SJC Offers No Coverage for Cops Performing Warrantless Searches of Cell Phones

On June 25, 2014, the Supreme Court of the United States (SCOTUS), in California v. Riley, issued a ruling which essentially held that law enforcement cannot search a person's cell phone "incident to their arrest." Chief Justice John Roberts, the author of the opinion, put it in terms just about everyone can understand: "Our answer to the question of what police must do before searching a cell phone seized incident to an arrest is accordingly simple - get a warrant." (emphasis added).

The Massachusetts Supreme Judicial Court issued an opinion in Commonwealth v. Dyette, almost 1 year to the day after Riley was decided (364 days to be exact), essentially making clear that it will be enforcing the dictates of SCOTUS' decision in Riley, without exception. In Dyette, members of the Youth Violence Strike task force were patrolling Martin Luther King Boulevard in Roxbury on the night of the 4th of July in 2010. They observed individuals in a closed park around midnight setting off fireworks and drinking. When the partiers noticed an unmarked cruiser, 2 of the individuals fled. Law enforcement, after losing sight of 1 of the fleeing partiers, saw an individual very shortly thereafter who matched the fleer's description, talking on his cell phone. When asked why he was breathing heavily, he said he had just been having an argument on the phone with his girlfriend; he denied being in the park. Law enforcement then took his cell phone, looked at the call log, and saw that numbers were dialed which did not represent a phone number. Shortly thereafter, law enforcement found a firearm stashed away near the park and arrested the person with the cell phone. Five hours later, the booking officer also reviewed the call log; apparently while he was being booked he called his girlfriend and the number he called did not match any of the numbers dialed into the phone.

So what's the big deal? Shouldn't this be open and shut in light of Riley? The Commonwealth tried to argue that the phone could be searched under an exception to the warrant requirement-the exigent circumstances exception. Essentially, under this exception, the police can get around the warrant requirement if there is a need to prevent imminent destruction of evidence, to pursue a fleeing suspect, or to assist persons who are threatened with imminent injury. Applying this exception, the Commonwealth tried to argue that because it can take "up to a week" to get a warrant for a phone, and because further calls to the cell phone could cause prior calls to be "bumped" out of the call log, law enforcement needed to search the phone in order to prevent the destruction of evidence. The SJC flatly rejected this argument, as did SCOTUS in Riley. Law enforcement could have done a variety of things short of invading the privacy of the owner of the phone: they could have put the phone in "Faraday bag" (it's basically a light-weight bag made of tinfoil which blocks incoming signals); they could have sought an administrative warrant for the defendant's phone records (which law enforcement does ALL THE TIME); or they could have simply removed the battery from the phone.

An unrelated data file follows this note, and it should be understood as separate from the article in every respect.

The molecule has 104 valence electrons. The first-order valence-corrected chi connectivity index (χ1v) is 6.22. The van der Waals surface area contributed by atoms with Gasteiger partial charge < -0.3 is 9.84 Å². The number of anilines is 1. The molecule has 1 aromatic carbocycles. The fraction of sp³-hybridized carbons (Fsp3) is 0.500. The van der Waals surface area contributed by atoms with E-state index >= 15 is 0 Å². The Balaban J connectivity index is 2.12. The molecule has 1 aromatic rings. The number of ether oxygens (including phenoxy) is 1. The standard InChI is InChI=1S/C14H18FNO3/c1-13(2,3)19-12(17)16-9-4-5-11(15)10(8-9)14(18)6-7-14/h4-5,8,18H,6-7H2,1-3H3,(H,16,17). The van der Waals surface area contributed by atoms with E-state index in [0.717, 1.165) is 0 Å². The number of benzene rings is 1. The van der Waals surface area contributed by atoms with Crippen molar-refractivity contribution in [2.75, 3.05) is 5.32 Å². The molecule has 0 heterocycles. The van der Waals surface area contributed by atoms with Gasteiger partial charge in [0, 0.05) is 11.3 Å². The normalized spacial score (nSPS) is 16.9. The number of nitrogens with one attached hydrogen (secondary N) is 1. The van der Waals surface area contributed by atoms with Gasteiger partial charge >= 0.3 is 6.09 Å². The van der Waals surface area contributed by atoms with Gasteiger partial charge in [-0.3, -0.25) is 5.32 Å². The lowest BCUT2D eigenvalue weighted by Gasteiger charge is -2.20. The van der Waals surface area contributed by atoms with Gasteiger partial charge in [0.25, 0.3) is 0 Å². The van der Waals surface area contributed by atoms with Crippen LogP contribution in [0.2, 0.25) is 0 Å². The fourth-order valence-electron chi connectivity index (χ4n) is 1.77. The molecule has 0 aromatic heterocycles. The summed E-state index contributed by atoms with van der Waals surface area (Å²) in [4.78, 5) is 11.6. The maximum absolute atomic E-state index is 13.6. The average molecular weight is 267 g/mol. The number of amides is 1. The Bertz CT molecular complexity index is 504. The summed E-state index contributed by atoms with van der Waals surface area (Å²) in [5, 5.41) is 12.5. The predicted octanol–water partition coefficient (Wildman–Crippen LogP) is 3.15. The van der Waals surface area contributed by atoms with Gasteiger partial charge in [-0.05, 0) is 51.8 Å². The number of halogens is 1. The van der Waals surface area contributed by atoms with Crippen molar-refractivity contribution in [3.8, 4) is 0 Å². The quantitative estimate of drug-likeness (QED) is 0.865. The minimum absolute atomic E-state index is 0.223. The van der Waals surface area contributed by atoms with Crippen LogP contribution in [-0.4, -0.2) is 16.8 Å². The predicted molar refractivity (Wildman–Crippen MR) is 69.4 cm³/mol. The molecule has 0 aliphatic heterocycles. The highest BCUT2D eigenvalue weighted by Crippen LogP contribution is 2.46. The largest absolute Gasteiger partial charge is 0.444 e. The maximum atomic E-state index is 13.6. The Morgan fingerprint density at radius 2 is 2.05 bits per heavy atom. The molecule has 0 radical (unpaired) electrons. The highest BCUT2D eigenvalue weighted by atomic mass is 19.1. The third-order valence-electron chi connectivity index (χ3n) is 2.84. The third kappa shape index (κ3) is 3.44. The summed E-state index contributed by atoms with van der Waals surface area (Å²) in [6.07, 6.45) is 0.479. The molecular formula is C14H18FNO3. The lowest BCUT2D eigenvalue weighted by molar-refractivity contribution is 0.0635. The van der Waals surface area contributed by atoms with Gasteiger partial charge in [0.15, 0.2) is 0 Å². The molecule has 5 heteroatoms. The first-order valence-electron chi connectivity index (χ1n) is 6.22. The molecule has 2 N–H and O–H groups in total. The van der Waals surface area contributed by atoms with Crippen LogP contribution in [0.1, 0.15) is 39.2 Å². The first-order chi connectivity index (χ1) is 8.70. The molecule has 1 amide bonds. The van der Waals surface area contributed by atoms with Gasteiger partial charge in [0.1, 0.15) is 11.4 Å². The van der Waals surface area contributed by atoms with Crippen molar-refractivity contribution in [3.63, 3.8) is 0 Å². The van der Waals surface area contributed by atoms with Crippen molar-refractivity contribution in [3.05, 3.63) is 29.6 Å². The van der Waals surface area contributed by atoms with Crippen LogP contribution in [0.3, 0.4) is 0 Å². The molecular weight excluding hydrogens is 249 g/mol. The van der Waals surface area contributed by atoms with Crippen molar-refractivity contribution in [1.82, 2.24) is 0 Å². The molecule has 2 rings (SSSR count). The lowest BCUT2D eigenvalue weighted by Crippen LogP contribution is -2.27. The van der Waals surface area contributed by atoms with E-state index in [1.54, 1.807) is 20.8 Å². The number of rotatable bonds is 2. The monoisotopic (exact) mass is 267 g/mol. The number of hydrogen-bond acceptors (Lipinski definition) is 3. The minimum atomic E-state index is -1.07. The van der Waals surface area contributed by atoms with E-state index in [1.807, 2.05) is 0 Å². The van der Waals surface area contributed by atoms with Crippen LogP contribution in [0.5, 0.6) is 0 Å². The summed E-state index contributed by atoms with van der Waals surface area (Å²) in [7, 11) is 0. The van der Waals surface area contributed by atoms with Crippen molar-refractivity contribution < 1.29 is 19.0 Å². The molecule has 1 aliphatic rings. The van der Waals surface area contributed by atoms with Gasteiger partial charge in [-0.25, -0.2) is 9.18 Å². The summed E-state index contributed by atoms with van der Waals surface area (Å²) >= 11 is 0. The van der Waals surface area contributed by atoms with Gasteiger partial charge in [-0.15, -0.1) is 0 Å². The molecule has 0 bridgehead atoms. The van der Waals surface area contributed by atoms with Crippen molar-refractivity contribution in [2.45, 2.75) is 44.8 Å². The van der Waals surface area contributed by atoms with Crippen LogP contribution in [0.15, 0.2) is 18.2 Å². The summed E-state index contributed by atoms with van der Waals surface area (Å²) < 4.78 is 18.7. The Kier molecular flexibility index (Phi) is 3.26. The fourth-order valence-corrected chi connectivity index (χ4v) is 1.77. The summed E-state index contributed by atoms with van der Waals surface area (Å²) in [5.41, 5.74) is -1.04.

In the end, both SCOTUS and the SJC have now gone on the record that warrantless police searches of cell phones incident to arrest are impermissible. Does that mean such searches won't happen? No, but hopefully any evidence obtained by such a search would be properly excluded. Here's the bottom line: password (and/or fingerprint) protect your phone, and if you find yourself in the situation where the police are asking for access to your phone, do NOT just give them the password — first they'll have to do what Chief Justice Roberts told them they would need to do a year ago today: "get a warrant!"

If you have this type of case contact Brad Bailey one of the top criminal defense lawyers in Boston.